Harpo Marx was a talented comedian and mime best known for his performances as part of the Marx Brothers comedy act.
Who Was Harpo Marx?
Born in New York in 1888, Harpo Marx was a talented comedian and mime who performed with his brothers as part of the famous Marx Brothers comedy act. He appeared in many films in the 1920s and 1930s, including Animal Crackers, Horse Feathers and Room Service.
Comedian and actor Marx Harpo was born Adolph Arthur Marx on November 23, 1888, in New York City. The second oldest of five boys born to Samuel "Frenchie" Marx and Minnie Schoenberg Marx, Harpo was the only Jewish boy in his public school class and, after being bullied one too many times, dropped out at age eight.
Harpo and his brothers, Leonard (Chico), Julius (Groucho), Milton (Gummo) and Herbert (Zeppo), performed countless odd jobs while growing up to help support the family. Minnie, however, was bound and determined for her boys to become stars of the stage. In 1910, the Marx Brothers singing troupe was formed, which was originally dubbed the Four Nightingales. Minnie even leased a harp for the occasion for her second eldest, and hence his stage name was born.
Harpo Mimes, Hit on 'Animal Crackers'
In 1912, the Marx Brothers' singing act devolved to madcap comedy, and the new show became the hallmark of their fame. Because Harpo couldn't compete with the comedic wits of his brothers, his lines were taken away from him. Though insulted at first, he soon became a gifted mime, particularly in his use of facial expressions and a honking horn. He never spoke professionally again.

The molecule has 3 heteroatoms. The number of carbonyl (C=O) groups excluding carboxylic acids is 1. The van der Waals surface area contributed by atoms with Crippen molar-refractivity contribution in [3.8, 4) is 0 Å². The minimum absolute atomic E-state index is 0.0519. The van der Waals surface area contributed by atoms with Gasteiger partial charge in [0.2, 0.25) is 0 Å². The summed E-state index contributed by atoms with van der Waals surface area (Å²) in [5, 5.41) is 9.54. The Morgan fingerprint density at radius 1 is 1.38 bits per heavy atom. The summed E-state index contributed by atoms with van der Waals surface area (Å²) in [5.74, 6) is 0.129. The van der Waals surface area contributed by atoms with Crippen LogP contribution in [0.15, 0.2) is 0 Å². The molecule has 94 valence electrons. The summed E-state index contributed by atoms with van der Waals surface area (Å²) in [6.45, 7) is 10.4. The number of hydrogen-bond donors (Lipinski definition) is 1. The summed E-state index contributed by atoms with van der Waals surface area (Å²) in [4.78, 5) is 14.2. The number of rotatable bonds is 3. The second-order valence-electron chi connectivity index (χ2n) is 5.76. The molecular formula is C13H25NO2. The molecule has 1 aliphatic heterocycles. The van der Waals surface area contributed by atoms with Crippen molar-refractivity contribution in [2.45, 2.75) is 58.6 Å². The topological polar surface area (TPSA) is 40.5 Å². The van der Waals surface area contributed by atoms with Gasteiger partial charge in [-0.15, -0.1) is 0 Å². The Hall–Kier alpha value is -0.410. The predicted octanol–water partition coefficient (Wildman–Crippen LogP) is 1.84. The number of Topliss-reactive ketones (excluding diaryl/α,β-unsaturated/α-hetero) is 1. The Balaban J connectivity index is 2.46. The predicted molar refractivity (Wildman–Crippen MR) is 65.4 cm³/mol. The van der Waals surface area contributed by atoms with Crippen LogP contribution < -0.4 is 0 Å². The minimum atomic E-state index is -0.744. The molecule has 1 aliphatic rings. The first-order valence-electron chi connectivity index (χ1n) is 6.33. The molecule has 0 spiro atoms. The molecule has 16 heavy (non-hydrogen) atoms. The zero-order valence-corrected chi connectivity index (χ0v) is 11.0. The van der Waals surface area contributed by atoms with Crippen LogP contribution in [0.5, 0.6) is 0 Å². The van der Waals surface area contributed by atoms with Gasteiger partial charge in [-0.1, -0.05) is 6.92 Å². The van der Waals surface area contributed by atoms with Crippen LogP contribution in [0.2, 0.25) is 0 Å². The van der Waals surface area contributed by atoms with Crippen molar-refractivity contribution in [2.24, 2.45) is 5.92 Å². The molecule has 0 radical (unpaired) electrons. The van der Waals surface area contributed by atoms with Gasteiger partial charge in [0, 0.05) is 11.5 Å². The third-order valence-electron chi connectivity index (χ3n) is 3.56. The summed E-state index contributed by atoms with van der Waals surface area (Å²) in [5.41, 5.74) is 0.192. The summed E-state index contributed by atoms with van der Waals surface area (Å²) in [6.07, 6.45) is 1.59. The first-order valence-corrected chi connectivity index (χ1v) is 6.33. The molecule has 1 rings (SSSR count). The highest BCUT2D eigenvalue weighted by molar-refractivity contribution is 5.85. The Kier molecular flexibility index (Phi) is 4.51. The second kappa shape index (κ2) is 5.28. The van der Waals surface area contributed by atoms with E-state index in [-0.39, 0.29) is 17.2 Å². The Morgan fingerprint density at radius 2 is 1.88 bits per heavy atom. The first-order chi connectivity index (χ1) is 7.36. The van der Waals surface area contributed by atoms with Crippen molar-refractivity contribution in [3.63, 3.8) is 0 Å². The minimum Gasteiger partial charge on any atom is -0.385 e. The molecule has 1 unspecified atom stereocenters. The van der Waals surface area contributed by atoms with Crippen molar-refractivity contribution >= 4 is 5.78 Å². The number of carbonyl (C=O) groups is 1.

The Marx Brothers comedy act was wildly successful, and they eventually made their way to Broadway and in films, including Animal Crackers, Horse Feathers and Room Service. Harpo also traveled the world entertaining troops during World War II and made numerous television appearances.
Personal Life and Death
Harpo married actress Susan Fleming in 1936. The couple adopted four children to whom Harpo was a devoted and loving father. He published his autobiography, Harpo Speaks, in 1961 and died three years later following complications from open-heart surgery.